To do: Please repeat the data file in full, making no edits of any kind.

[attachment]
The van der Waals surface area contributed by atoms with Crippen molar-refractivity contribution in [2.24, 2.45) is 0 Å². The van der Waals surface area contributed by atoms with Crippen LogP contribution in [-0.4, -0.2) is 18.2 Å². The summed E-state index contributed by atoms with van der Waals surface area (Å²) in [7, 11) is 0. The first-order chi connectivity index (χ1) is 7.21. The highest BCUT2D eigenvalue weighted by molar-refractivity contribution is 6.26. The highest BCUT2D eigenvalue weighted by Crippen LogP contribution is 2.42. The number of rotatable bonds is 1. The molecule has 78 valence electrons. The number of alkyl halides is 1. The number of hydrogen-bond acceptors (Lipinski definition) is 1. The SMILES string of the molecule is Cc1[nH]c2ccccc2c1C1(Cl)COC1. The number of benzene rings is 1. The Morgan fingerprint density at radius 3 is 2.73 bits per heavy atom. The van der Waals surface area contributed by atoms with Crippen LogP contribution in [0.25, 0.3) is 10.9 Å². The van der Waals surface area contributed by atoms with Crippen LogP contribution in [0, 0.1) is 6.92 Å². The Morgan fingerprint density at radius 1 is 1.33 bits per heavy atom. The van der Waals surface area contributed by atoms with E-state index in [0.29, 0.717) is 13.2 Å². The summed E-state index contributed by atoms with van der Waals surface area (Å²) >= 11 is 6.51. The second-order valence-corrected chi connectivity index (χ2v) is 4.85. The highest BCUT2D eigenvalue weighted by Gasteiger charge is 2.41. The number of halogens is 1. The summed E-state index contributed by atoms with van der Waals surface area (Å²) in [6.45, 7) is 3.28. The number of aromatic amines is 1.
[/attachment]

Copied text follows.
The van der Waals surface area contributed by atoms with Crippen molar-refractivity contribution in [2.24, 2.45) is 0 Å². The van der Waals surface area contributed by atoms with Crippen LogP contribution in [-0.4, -0.2) is 18.2 Å². The summed E-state index contributed by atoms with van der Waals surface area (Å²) in [7, 11) is 0. The first-order chi connectivity index (χ1) is 7.21. The highest BCUT2D eigenvalue weighted by molar-refractivity contribution is 6.26. The highest BCUT2D eigenvalue weighted by Crippen LogP contribution is 2.42. The number of rotatable bonds is 1. The molecule has 78 valence electrons. The number of alkyl halides is 1. The number of hydrogen-bond acceptors (Lipinski definition) is 1. The SMILES string of the molecule is Cc1[nH]c2ccccc2c1C1(Cl)COC1. The number of benzene rings is 1. The Morgan fingerprint density at radius 3 is 2.73 bits per heavy atom. The van der Waals surface area contributed by atoms with Crippen LogP contribution in [0.25, 0.3) is 10.9 Å². The van der Waals surface area contributed by atoms with Crippen LogP contribution in [0, 0.1) is 6.92 Å². The Morgan fingerprint density at radius 1 is 1.33 bits per heavy atom. The van der Waals surface area contributed by atoms with E-state index in [0.29, 0.717) is 13.2 Å². The summed E-state index contributed by atoms with van der Waals surface area (Å²) >= 11 is 6.51. The second-order valence-corrected chi connectivity index (χ2v) is 4.85. The highest BCUT2D eigenvalue weighted by Gasteiger charge is 2.41. The number of halogens is 1. The summed E-state index contributed by atoms with van der Waals surface area (Å²) in [6.45, 7) is 3.28. The number of aromatic amines is 1.